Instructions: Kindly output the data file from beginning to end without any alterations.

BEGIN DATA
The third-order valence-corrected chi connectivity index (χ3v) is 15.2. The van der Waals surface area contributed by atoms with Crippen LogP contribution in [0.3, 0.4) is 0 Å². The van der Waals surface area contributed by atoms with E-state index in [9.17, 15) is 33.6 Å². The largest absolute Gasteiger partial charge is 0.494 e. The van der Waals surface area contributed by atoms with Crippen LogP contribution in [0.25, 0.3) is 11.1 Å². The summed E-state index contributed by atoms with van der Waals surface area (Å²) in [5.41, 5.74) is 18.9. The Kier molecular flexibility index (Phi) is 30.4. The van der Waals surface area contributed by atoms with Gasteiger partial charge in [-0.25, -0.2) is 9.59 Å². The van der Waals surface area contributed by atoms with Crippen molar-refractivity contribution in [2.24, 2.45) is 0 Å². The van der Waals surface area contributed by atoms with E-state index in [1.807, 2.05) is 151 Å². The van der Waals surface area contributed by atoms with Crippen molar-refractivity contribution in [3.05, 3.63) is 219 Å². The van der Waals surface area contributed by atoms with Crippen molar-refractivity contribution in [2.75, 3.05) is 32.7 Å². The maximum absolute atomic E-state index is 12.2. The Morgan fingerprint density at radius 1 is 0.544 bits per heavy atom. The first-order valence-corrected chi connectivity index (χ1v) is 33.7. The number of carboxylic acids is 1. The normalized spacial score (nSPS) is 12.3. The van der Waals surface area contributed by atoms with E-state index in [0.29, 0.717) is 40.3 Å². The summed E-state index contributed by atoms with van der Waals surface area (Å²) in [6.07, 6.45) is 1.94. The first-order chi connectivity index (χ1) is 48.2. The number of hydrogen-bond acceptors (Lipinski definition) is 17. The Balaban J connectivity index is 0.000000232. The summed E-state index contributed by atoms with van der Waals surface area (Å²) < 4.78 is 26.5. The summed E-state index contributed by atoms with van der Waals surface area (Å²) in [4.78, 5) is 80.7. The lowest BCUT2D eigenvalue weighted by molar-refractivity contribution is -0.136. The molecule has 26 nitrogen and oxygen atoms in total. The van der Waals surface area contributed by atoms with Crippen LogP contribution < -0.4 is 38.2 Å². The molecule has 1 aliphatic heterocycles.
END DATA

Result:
The third-order valence-corrected chi connectivity index (χ3v) is 15.2. The van der Waals surface area contributed by atoms with Crippen LogP contribution in [0.3, 0.4) is 0 Å². The van der Waals surface area contributed by atoms with E-state index in [9.17, 15) is 33.6 Å². The largest absolute Gasteiger partial charge is 0.494 e. The van der Waals surface area contributed by atoms with Crippen LogP contribution in [0.25, 0.3) is 11.1 Å². The summed E-state index contributed by atoms with van der Waals surface area (Å²) in [5.41, 5.74) is 18.9. The Kier molecular flexibility index (Phi) is 30.4. The van der Waals surface area contributed by atoms with Gasteiger partial charge in [-0.25, -0.2) is 9.59 Å². The van der Waals surface area contributed by atoms with Crippen molar-refractivity contribution in [2.24, 2.45) is 0 Å². The van der Waals surface area contributed by atoms with E-state index in [1.807, 2.05) is 151 Å². The van der Waals surface area contributed by atoms with Crippen molar-refractivity contribution in [3.05, 3.63) is 219 Å². The van der Waals surface area contributed by atoms with Crippen molar-refractivity contribution in [2.75, 3.05) is 32.7 Å². The maximum absolute atomic E-state index is 12.2. The Morgan fingerprint density at radius 1 is 0.544 bits per heavy atom. The first-order valence-corrected chi connectivity index (χ1v) is 33.7. The number of carboxylic acids is 1. The normalized spacial score (nSPS) is 12.3. The van der Waals surface area contributed by atoms with E-state index in [0.29, 0.717) is 40.3 Å². The summed E-state index contributed by atoms with van der Waals surface area (Å²) in [6.07, 6.45) is 1.94. The first-order chi connectivity index (χ1) is 48.2. The number of hydrogen-bond acceptors (Lipinski definition) is 17. The Balaban J connectivity index is 0.000000232. The summed E-state index contributed by atoms with van der Waals surface area (Å²) < 4.78 is 26.5. The summed E-state index contributed by atoms with van der Waals surface area (Å²) in [4.78, 5) is 80.7. The lowest BCUT2D eigenvalue weighted by molar-refractivity contribution is -0.136. The molecule has 26 nitrogen and oxygen atoms in total. The van der Waals surface area contributed by atoms with Crippen LogP contribution < -0.4 is 38.2 Å². The molecule has 1 aliphatic heterocycles.